Abel acceptance speech by Gregory Margulis

May 27, 2021

In 2020, our colleague Gregory Margulis and longtime department friend Hillel Furstenberg shared the Abel Prize. The prize ceremony took place this May 25-26, online, together with the 2021 winners Laszlo Lovasz (also a one-time Yale colleague) and Avi Wigderson. We reproduce below Prof. Margulis’ acceptance speech. The Abel website can be reached at this link, and the slides for Prof. Margulis’ prize lecture are here.                                            

Acceptance speech

Ladies and  Gentlemen.

I am very grateful to the Abel Committee and the Norwegian Academy of Science and Letters who awarded me the Abel Prize. It is a great honor. It is a double honor for me to share the prize with one of my mathematical heroes Hillel Furstenberg who greatly influenced my research. I am also very honored to be among the previous winners of the Abel Prize. I should especially mention my thesis advisor Yakov Sinai and also Jacques Tits who supported me for several decades.

Niels Henrik Abel was one of the greatest mathematicians of the nineteenth century. As Felix Klein writes in his “Lectures on the development of mathematics in XIX century”, “In Abel we see a great, very original genius … who completely dedicated himself to problems of purest, most abstract mathematics. Maybe only his early death did not allow him to apply his talent in other parts of mathematics”. (It is a rather imprecise English translation of the Russian translation of the German original.)

In late 1950s, a great Norwegian mathematician Atle Selberg began a program of study of the structure of some special class of discrete subgroups, called lattices. A few years later Selberg and Piatetski-Shapiro stated a conjecture about arithmeticity of lattices in higher rank semisimple Lie groups. I proved this conjecture using various approaches. It took about seven years from approximately 1967 to 1974.  In the subject of discrete subgroups of Lie groups, I also would like to emphasize my proof of the normal subgroup theorem. In theoretical computer science I am best known for giving explicit constructions of expanders. I also made contributions to other topics and fields in mathematics, mostly in collaboration with other mathematicians. Among these contributions I want to mention the work in the following areas. (I) Distribution of values of quadratic forms at integral points.  It started when I proved the Oppenheim conjecture in the mid 1980s and continued until very recently. (ii) Diophantine approximation on manifolds which includes the proof of Baker-Sprindzuk conjectures. (iii) Dynamics, including homogeneous dynamics, theory of Anosov flows, and  rigidity of group actions on manifolds. (iv) Probability, including random graphs and random walks on homogeneous spaces. (v) Discrete groups of affine transformations. This is some kind of list of contributions which I consider quite important.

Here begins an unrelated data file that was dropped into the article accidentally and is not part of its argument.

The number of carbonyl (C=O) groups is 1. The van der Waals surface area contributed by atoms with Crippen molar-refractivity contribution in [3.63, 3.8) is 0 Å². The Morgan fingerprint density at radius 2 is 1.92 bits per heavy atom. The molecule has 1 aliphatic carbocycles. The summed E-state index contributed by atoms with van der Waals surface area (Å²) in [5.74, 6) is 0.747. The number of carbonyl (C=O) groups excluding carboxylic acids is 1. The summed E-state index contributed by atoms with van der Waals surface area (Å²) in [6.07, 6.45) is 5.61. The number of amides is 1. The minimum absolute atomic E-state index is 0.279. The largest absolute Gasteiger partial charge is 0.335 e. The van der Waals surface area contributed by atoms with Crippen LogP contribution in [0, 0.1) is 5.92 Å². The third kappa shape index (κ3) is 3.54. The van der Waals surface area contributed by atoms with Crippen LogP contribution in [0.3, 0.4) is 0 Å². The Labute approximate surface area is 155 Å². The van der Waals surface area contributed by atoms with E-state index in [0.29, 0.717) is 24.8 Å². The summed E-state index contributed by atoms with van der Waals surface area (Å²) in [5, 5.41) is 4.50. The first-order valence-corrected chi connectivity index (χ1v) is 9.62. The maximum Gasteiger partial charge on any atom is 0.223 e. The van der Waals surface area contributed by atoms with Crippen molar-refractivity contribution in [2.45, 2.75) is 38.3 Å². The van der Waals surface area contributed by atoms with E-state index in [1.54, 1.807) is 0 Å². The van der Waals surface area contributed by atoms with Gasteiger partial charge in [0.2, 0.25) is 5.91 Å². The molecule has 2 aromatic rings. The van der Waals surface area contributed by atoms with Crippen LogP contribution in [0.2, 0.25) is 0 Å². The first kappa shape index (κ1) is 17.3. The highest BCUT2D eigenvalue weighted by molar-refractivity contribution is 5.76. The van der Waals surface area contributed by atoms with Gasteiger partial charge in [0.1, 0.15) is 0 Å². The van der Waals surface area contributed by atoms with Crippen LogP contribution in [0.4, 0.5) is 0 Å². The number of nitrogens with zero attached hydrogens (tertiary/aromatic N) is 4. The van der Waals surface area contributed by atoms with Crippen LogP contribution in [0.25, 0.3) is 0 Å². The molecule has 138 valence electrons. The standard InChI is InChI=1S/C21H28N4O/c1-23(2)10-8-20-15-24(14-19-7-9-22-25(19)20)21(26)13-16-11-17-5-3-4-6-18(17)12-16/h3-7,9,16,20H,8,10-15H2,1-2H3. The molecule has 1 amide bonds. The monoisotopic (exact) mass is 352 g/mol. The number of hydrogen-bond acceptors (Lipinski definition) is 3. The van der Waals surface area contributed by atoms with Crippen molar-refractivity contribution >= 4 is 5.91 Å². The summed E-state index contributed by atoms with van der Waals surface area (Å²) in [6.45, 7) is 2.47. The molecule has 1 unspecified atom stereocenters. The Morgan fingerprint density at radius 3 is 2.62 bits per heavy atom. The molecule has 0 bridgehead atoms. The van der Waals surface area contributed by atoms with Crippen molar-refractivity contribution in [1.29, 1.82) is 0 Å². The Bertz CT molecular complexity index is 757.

I had a quite long career in mathematics. My first paper was published in 1966, and I am still active in mathematical research. I always tried to work on difficult problems, sometimes unsuccessfully and sometimes successfully. Success was achieved in some cases by more or less straightforward approach and in other cases by discovering new connections between various fields of mathematics.

 I was influenced by many mathematicians. I should especially mention (besides Sinai and Tits) Piatetski-Shaprio, Kazhdan, and Vinberg during my early career and Furstenberg, Mostow and M.S.Raghunathan during later years.

I am very grateful to my many collaborators and to my former graduate students. The work with graduate students was a very rewarding experience.

One of my former graduate students, Hee Oh is here. She is a vice president of the American Mathematical Society, and she represents AMS at this event.

Finally I would like to thank my wife of 48 years for help and support.

Let me finish with a funny note. When there was a call from the Norwegian Academy of Scince and Letters, my wife took the phone and she said “What prize?”. And she decided it was a scam and hang up the phone. The second time, instead of Abel Prize, she heard “Nobel Prize” and she said “There is no Nobel Prize in mathematics”. And third time, it worked.